THE killing of 147 people in an attack by Somalia’s al-Shabaab gunmen at a college in northeastern Kenya is a show of strength that may help the al-Qaeda-linked militants recruit fighters as well as inflame sectarian tensions, analysts said.
At least four gunmen stormed Garissa University, about 330 kilometers (204 miles) northeast of the capital, Nairobi, before dawn on Thursday and continued their assault until after nightfall, the Interior Ministry said.
Seventy-nine people were injured in the attack, Kenya’s worst since al-Qaeda bombed the US Embassy in Nairobi in 1998, killing more than 200 people.
Al-Shabaab fighters separated the victims according to their religion and “mercilessly executed the Christians,” al- Shabaab spokesman Ali Mohamud Rage told Radio Andalus in Somalia. That mirrored a tactic used in at least one previous assault—in Mandera in northern Kenya last year when 28 bus passengers were shot dead.
The group, which has waged an insurgency in neighbouring Somalia since 2006, has been forced to withdraw its fighters from central and southern parts of that country after Kenya deployed troops to fight the militants.
Since then, the group has carried out a series of raids in East Africa’s biggest economy, including one on Nairobi’s Westgate shopping mall in 2013 where 67 people were killed, after it warned of reprisals for the Kenyan incursion.
Thursday’s attack was “partly to get back at the Kenyan government, partly to show strength to Kenyan Muslims to gain recruits,” said Stig Jarle Hansen, associate professor at the University of Life Sciences in Oslo and author of ‘Al-Shabaab in Somalia: The History and Ideology of a Militant Islamist Group.’
Kenyan intelligence agencies warned last week of possible attacks on universities in the country, prompting two colleges in Nairobi to increase security measures, according to Francois Conradie, an analyst at NKC Research in Paarl, South Africa.
On Thursday, the government offered a $220,000 reward for Mohammed Mohamud Kuno, an al-Shabaab member on a government watch list, in connection with the attack.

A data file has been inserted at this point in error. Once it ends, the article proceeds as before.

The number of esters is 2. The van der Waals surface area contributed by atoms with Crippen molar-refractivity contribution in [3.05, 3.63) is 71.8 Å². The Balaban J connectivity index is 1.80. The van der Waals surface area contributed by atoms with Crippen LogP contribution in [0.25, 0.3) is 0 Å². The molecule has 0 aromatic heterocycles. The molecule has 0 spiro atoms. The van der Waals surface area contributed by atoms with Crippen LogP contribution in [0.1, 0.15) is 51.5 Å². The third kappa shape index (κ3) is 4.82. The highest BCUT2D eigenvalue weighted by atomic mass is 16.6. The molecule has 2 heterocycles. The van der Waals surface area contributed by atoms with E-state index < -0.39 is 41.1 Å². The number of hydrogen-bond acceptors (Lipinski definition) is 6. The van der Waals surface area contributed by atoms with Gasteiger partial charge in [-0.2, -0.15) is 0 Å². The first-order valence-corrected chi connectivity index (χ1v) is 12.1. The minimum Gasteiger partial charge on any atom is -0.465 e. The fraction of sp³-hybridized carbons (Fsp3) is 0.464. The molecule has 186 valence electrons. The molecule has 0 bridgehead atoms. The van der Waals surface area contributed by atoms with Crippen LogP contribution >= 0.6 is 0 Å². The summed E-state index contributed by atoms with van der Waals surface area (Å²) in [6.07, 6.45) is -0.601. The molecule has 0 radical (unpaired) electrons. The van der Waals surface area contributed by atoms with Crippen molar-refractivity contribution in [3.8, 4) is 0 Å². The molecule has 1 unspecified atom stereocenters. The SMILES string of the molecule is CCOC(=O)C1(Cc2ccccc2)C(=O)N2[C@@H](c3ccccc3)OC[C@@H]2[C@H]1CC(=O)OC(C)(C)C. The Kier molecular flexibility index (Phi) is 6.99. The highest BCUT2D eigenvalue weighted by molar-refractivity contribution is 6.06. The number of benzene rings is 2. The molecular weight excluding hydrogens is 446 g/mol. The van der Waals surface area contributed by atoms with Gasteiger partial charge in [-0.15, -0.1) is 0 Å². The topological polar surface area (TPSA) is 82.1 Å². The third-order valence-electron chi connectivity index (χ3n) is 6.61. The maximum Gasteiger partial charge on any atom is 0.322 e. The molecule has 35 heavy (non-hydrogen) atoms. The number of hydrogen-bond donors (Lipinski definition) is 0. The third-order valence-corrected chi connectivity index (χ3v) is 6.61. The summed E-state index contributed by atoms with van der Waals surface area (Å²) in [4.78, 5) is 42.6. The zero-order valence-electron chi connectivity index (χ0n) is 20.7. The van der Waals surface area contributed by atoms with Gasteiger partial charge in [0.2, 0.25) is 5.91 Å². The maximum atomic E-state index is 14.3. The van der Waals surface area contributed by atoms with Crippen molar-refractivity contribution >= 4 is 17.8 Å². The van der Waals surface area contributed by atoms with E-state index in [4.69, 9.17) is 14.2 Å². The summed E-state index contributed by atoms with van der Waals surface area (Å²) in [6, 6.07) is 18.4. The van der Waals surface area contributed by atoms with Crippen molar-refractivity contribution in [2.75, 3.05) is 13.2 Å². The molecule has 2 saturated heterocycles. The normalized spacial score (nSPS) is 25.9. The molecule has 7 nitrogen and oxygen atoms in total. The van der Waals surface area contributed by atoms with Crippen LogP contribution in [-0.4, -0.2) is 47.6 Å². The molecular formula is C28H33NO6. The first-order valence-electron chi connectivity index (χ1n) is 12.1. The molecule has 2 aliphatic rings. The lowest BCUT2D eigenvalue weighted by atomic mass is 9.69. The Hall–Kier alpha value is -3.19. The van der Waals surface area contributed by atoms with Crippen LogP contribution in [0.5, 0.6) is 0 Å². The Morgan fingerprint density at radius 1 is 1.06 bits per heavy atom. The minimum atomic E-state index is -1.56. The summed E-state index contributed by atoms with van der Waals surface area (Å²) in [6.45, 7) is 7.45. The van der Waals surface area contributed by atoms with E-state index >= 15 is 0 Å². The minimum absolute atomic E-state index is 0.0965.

Police imposed a dusk-to-dawn curfew in Garissa, Mandera and Tana River counties that will last until April 16.
President Uhuru Kenyatta ordered the police to speed up the recruitment of officers to help battle the militants.
The assault came after Kenyatta criticised an advisory issued last month by the UK Foreign Office against all but essential travel to Kenya’s coastal region. Among other places, the advisory warned against travel to the region where the attack took place.
“The incident will have a further negative impact on international perceptions of risk, and will probably draw a forceful response” from Interior Secretary Joseph Nkaissery, Conradie said in an e-mailed research note.
“Radicals will perceive this response as anti-Muslim persecution -– at worst they will then find more recruits, and the cycle of violence will keep contributing to security risk.”
Kenya’s shilling dropped to its weakest level in 3 1/2 years on concern that tourists already scared by previous attacks make take further fright, said John Muli, a currency trader at Nairobi-based African Banking Corp. Tourism generates about $1 billion of revenue a year for Kenya, second only to earnings from tea exports.
Al-Shabaab’s loss of territory, along with the killing of some its key leaders, has forced it to switch from conventional warfare to guerrilla tactics, Austin, Texas-based Strategic Forecasting Inc. said in an e-mailed note.
Adan Garar, a member of al-Shabaab’s security and intelligence wing, died in a US drone strike last month, while Ahmed Abdi Godane, the group’s leader, died in a similar attack in September.
“The Garissa attack shows that the group still possesses the capability to conduct raids against soft targets inside Kenya,” it said in an e-mailed note.
Somali President Hassan Sheikh Mohamoud on Friday called for increased cooperation between Somalia and Kenya to fight the militants.
The attacks are designed to increase tensions in Kenya, said Matt Bryden, former head of the United Nations Monitoring Group on Somalia.
“The message is Christians and Kenyans should get out of northeastern province,” he said.
—With assistance from Mohamed Sheikh Nor in Mogadishu.